A service that money can’t buy
Damn you Google and your excellent free products! I really, really wanted to pay somebody to store a back-up of our music collection online and make it available on a web-based player. The convenience and reassurance offered by such a service was/is something worth paying for. But in the end it’s Google Music that has solved the problem for us – and they’re not asking for any cash.
It was perhaps five or six years ago, soon after we gave up on buying CDs altogether, that we first started using MP3tunes.com, paying around $50 a year for a “locker” big enough to take our collection. The platform allowed you to upload your entire collection to the cloud and then access it from any browser. Their original idea had been to save you the hassle of actually uploading the music by just scanning your library and matching it against tracks they already had on the servers. But the record companies didn’t like this concept and forced them into keeping seperate copies of each track. (It took the best part of a week for our whole collection to synch up to their servers.) It was still a good service though, and it allowed Nadine and I to each listen to music at our respective workplaces as well as when away on holiday, at a party, etc.
The now defunct MP3tunes.com player.
MP3tunes was good while it lasted, but in the end continued legal challenges from the record companies pushed them out of business in 2012. This brought us back to square one: a 50GB library of music looking for a home in the cloud. As we moved into 2013 I did quite a bit of research on the various options and saw that Google had launched what looked like a promising service, although only in the US initially. But I thought Google already had a big enough slice of my online life, so I kept looking.
About six months ago I came upon AudioBox from a company called iCoreTech. It looked promising: “Synchronize, stream, manage and enjoy your content, on every supported device, anytime and anywhere.” For $5 per month we could have a 50GB drive to which we could upload our collection, accessing it via a web-based player. The player itself looked quite good, although I subsequently found it a bit lacking in features – not much flexibility on how you navigate through your collection and choose music (with similar problems on their Android app). But it wasn’t Google and it was worth a try.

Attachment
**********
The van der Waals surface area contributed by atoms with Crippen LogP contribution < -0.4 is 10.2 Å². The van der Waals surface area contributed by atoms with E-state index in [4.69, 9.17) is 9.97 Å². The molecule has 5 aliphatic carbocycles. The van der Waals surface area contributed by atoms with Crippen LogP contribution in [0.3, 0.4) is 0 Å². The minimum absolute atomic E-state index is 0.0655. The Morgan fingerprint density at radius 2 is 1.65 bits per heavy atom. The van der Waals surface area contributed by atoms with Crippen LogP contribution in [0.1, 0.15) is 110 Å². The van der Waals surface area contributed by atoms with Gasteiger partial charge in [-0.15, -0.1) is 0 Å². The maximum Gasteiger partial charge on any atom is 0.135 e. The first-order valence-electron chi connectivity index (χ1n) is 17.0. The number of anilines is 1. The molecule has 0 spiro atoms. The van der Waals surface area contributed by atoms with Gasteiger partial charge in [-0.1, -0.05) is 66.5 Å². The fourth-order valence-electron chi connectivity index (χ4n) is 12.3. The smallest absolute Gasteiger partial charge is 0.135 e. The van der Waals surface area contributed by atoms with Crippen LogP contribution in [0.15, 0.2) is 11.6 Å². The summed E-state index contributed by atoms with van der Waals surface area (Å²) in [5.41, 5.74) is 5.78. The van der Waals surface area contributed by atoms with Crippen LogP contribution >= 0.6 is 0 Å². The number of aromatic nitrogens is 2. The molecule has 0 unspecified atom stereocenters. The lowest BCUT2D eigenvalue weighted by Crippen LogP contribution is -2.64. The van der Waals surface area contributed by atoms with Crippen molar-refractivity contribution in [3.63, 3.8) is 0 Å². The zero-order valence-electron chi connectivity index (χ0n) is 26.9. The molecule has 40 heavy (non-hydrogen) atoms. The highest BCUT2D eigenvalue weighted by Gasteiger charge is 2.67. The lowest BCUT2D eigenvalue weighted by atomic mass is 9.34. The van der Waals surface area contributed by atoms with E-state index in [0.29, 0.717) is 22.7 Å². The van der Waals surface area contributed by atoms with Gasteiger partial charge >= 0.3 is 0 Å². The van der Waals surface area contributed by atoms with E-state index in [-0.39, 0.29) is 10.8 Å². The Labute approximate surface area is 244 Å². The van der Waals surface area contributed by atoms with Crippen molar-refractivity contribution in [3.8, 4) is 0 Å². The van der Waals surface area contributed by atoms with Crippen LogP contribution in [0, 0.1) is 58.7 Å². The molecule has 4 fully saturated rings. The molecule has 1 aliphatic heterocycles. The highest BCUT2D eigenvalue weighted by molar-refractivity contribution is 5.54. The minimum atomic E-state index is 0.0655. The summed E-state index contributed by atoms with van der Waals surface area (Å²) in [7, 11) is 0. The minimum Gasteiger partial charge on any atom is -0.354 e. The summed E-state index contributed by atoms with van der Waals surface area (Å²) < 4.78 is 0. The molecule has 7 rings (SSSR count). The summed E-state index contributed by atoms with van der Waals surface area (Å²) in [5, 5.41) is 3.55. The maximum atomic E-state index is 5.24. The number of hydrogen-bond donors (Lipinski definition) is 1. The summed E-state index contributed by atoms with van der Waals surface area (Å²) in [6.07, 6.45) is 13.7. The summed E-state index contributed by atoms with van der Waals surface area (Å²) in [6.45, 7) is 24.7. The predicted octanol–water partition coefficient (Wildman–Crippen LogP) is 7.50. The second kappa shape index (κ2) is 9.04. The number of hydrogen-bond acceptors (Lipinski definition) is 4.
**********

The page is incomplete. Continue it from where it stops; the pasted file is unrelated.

Unfortunately AudioBox couldn’t deliver on its promise. We paid the montly subscription for six months but never actually managed to get our library uploaded. It couldn’t get beyond about 1,000 of our 13,000 or so tracks and, although they did try to get to the root of the problem, the tech support guys couldn’t find a solution. In frustration one evening in January I looked again to see what alternatives were out there, saw Google Music popping up again, signed in with my existing Google account and, hey presto, problem solved. By the next morning our entire library was available online, with a swish-looking interface and lots of different ways of choosing what to listen to (plus a superb Android app to match).
Google’s lovely music app for Android.
It seems Google were able to get permission to do what MP3tunes could not: to scan and match your collection. This meant we only had to actually upload a small handful of tracks that they didn’t already have on their servers. The service will allow us to download the entire collection any time we need to, so it serves as a good back-up. And as long as we’re uploading only MP3s without digital rights management (such as those we buy from 7digital.com), it remains entirely our music with no restrictions from Google on what we can do with it.
One small drawback is that you can only actually play music off one device at a time. This means that Nadine and I can’t listen simultaneously at work. This should be a reasonable use, as we legally own the music together as part of the same household. Their T&Cs don’t allow for this, but hopefully in time sense will prevail on that front.
I feel a bit sorry for the likes of AudioBox. They can’t really compete with the Google juggernaut. But it’s hard to argue when it just works, without any hassle. Where will it all end?
(There’s another discusssion to be had about whether it makes sense to have one’s own music collection at all any more, in the days of unlimited streaming from vast libraries like Spotify and Google Music’s (paid-for) All Access option… but that’s for another day.)